It's taken nearly 70 years, but now New Zealand's oldest human remains have been repatriated to their Marlborough iwi in a ceremony at the Canterbury Museum.
The handing over of the remains was a spiritual occasion for the Rangitane Iwi, which had fought for years to have the remains brought home and during the ceremony there was an outpouring of emotion among those gathered.
The caskets, specially built for the event, hold the remains of 53 tupuna (ancestors and/or their deeds), thought to be about 700 years old.
The bones were unearthed decades ago and will now return home to Wairau Bar in Marlborough.
It was also a historic moment for the Canterbury Museum, where the bones were held until their return.
Anthony Wright of the Canterbury Museum says from the museum's point of view the bones are important.
"They represent what is probably the founding population or one of the founding populations of New Zealand".
But he says he understands that for Maori, spiritually, they are ancestors.
"They are perhaps ancestors of all Maori today, so they are incredibly important and they quite rightly wish to have them laid to rest back in the ground," says Wright.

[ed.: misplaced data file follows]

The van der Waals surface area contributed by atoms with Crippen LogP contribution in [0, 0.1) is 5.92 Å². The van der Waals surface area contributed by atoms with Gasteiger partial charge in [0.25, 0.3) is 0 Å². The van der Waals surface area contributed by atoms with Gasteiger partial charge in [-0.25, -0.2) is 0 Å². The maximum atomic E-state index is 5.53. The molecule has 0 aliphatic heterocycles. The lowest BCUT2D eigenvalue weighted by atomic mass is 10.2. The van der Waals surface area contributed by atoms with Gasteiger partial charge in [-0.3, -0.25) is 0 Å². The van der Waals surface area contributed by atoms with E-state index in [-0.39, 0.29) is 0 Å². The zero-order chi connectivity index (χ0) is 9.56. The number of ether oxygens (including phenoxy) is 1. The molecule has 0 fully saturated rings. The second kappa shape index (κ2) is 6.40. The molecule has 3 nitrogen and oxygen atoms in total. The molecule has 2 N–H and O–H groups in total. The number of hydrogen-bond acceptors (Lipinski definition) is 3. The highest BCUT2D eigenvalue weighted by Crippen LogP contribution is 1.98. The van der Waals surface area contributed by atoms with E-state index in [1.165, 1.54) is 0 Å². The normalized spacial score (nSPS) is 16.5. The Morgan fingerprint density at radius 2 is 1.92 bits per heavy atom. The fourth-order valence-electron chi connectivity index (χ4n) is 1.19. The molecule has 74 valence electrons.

Reverend Maurice Gray of Ngai Tahu who was at the ceremony says the remains could be perceived as being the seabed of all generations of successive descendants of the Maori tribal peoples.
Tuesday's handing over comes after years of heated debate with all parties now relieved an end is in sight.
Wright says there's a sense of relief and that it's a great culmination of effort from all parties.
"We've probably come full-circle. We've learned a tremendous amount from these tupuna over the years. Some wonderful research has just been completed, and I guess that brings it to the end of a chapter and it's appropriate in time that they be laid to rest."
After nearly seven decades in storage, the remains will be reburied on Thursday under the watchful eye of their descendants.